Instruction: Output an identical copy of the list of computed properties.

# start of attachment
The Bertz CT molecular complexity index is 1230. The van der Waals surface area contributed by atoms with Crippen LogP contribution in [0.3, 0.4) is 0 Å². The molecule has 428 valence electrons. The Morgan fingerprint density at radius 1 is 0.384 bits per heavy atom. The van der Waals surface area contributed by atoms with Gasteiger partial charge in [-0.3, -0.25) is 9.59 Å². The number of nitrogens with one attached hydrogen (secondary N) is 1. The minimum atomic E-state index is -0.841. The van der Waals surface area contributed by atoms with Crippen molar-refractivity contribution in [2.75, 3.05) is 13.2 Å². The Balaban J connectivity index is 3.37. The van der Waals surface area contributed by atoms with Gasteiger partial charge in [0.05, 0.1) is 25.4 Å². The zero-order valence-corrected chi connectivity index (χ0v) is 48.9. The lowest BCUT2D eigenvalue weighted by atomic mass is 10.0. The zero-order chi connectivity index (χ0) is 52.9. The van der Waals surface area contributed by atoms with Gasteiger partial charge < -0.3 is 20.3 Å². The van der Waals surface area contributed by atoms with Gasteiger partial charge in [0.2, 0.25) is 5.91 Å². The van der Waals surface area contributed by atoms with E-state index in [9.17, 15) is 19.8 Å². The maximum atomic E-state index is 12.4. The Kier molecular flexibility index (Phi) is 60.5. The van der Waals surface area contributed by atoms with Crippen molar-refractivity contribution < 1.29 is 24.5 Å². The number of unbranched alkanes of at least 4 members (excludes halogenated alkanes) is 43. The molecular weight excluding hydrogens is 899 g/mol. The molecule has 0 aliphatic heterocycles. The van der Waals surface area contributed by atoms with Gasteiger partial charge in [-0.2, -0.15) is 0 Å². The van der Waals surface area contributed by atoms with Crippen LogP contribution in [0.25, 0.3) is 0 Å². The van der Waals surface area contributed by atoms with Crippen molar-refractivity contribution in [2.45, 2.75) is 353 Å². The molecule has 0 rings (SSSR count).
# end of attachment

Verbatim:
The Bertz CT molecular complexity index is 1230. The van der Waals surface area contributed by atoms with Crippen LogP contribution in [0.3, 0.4) is 0 Å². The molecule has 428 valence electrons. The Morgan fingerprint density at radius 1 is 0.384 bits per heavy atom. The van der Waals surface area contributed by atoms with Gasteiger partial charge in [-0.3, -0.25) is 9.59 Å². The number of nitrogens with one attached hydrogen (secondary N) is 1. The minimum atomic E-state index is -0.841. The van der Waals surface area contributed by atoms with Crippen molar-refractivity contribution in [2.75, 3.05) is 13.2 Å². The Balaban J connectivity index is 3.37. The van der Waals surface area contributed by atoms with Gasteiger partial charge in [0.05, 0.1) is 25.4 Å². The zero-order valence-corrected chi connectivity index (χ0v) is 48.9. The lowest BCUT2D eigenvalue weighted by atomic mass is 10.0. The zero-order chi connectivity index (χ0) is 52.9. The van der Waals surface area contributed by atoms with Gasteiger partial charge < -0.3 is 20.3 Å². The van der Waals surface area contributed by atoms with Gasteiger partial charge in [0.2, 0.25) is 5.91 Å². The van der Waals surface area contributed by atoms with E-state index in [9.17, 15) is 19.8 Å². The maximum atomic E-state index is 12.4. The Kier molecular flexibility index (Phi) is 60.5. The van der Waals surface area contributed by atoms with Crippen molar-refractivity contribution < 1.29 is 24.5 Å². The number of unbranched alkanes of at least 4 members (excludes halogenated alkanes) is 43. The molecular weight excluding hydrogens is 899 g/mol. The molecule has 0 aliphatic heterocycles. The van der Waals surface area contributed by atoms with Gasteiger partial charge in [-0.2, -0.15) is 0 Å². The van der Waals surface area contributed by atoms with Crippen LogP contribution in [0.25, 0.3) is 0 Å². The van der Waals surface area contributed by atoms with Crippen molar-refractivity contribution in [2.45, 2.75) is 353 Å². The molecule has 0 rings (SSSR count).